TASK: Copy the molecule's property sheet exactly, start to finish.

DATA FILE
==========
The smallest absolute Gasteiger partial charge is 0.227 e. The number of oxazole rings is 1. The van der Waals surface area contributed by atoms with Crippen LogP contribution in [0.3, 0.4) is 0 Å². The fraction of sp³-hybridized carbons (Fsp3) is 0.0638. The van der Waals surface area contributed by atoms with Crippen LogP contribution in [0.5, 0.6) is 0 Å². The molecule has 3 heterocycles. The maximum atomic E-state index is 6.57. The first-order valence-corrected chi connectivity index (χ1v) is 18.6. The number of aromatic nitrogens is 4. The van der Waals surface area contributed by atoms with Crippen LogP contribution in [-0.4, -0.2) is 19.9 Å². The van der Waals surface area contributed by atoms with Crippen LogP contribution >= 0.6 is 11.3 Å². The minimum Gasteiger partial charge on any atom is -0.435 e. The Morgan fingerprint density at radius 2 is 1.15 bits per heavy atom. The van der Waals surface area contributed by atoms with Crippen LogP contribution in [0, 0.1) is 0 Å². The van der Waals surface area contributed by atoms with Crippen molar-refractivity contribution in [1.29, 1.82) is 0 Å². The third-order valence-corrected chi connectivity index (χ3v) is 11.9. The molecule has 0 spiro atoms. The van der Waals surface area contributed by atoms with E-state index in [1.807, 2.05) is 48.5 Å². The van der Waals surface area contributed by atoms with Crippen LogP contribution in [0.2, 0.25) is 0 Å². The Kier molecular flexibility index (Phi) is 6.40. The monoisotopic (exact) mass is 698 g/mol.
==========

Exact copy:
The smallest absolute Gasteiger partial charge is 0.227 e. The number of oxazole rings is 1. The van der Waals surface area contributed by atoms with Crippen LogP contribution in [0.3, 0.4) is 0 Å². The fraction of sp³-hybridized carbons (Fsp3) is 0.0638. The van der Waals surface area contributed by atoms with Crippen LogP contribution in [0.5, 0.6) is 0 Å². The molecule has 3 heterocycles. The maximum atomic E-state index is 6.57. The first-order valence-corrected chi connectivity index (χ1v) is 18.6. The number of aromatic nitrogens is 4. The van der Waals surface area contributed by atoms with Crippen LogP contribution in [-0.4, -0.2) is 19.9 Å². The van der Waals surface area contributed by atoms with Crippen LogP contribution >= 0.6 is 11.3 Å². The minimum Gasteiger partial charge on any atom is -0.435 e. The Morgan fingerprint density at radius 2 is 1.15 bits per heavy atom. The van der Waals surface area contributed by atoms with Crippen LogP contribution in [0, 0.1) is 0 Å². The van der Waals surface area contributed by atoms with Crippen molar-refractivity contribution in [1.29, 1.82) is 0 Å². The third-order valence-corrected chi connectivity index (χ3v) is 11.9. The molecule has 0 spiro atoms. The van der Waals surface area contributed by atoms with E-state index in [1.807, 2.05) is 48.5 Å². The van der Waals surface area contributed by atoms with Crippen LogP contribution in [0.2, 0.25) is 0 Å². The Kier molecular flexibility index (Phi) is 6.40. The monoisotopic (exact) mass is 698 g/mol.